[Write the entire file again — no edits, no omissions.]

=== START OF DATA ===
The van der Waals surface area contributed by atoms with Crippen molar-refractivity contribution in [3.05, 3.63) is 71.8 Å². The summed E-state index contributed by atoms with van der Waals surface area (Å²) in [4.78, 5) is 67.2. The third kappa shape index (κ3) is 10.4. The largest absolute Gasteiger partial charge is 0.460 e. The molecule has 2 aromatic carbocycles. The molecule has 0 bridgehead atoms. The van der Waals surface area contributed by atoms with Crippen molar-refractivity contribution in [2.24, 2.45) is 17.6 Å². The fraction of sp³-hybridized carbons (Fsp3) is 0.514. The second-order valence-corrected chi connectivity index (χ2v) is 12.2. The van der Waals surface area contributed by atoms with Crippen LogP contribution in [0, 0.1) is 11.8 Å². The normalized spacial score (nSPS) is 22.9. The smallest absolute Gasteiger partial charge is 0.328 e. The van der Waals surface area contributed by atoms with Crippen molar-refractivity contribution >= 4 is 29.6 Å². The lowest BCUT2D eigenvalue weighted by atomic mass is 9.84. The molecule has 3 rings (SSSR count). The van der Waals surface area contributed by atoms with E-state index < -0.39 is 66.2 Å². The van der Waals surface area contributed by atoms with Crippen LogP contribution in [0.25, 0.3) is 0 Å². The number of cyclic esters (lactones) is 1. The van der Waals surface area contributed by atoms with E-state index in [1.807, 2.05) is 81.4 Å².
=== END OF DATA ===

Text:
The van der Waals surface area contributed by atoms with Crippen molar-refractivity contribution in [3.05, 3.63) is 71.8 Å². The summed E-state index contributed by atoms with van der Waals surface area (Å²) in [4.78, 5) is 67.2. The third kappa shape index (κ3) is 10.4. The largest absolute Gasteiger partial charge is 0.460 e. The molecule has 2 aromatic carbocycles. The molecule has 0 bridgehead atoms. The van der Waals surface area contributed by atoms with Crippen molar-refractivity contribution in [2.24, 2.45) is 17.6 Å². The fraction of sp³-hybridized carbons (Fsp3) is 0.514. The second-order valence-corrected chi connectivity index (χ2v) is 12.2. The van der Waals surface area contributed by atoms with Crippen LogP contribution in [0, 0.1) is 11.8 Å². The normalized spacial score (nSPS) is 22.9. The smallest absolute Gasteiger partial charge is 0.328 e. The van der Waals surface area contributed by atoms with Crippen molar-refractivity contribution >= 4 is 29.6 Å². The lowest BCUT2D eigenvalue weighted by atomic mass is 9.84. The molecule has 3 rings (SSSR count). The van der Waals surface area contributed by atoms with E-state index < -0.39 is 66.2 Å². The van der Waals surface area contributed by atoms with Crippen LogP contribution in [0.25, 0.3) is 0 Å². The number of cyclic esters (lactones) is 1. The van der Waals surface area contributed by atoms with E-state index in [1.807, 2.05) is 81.4 Å².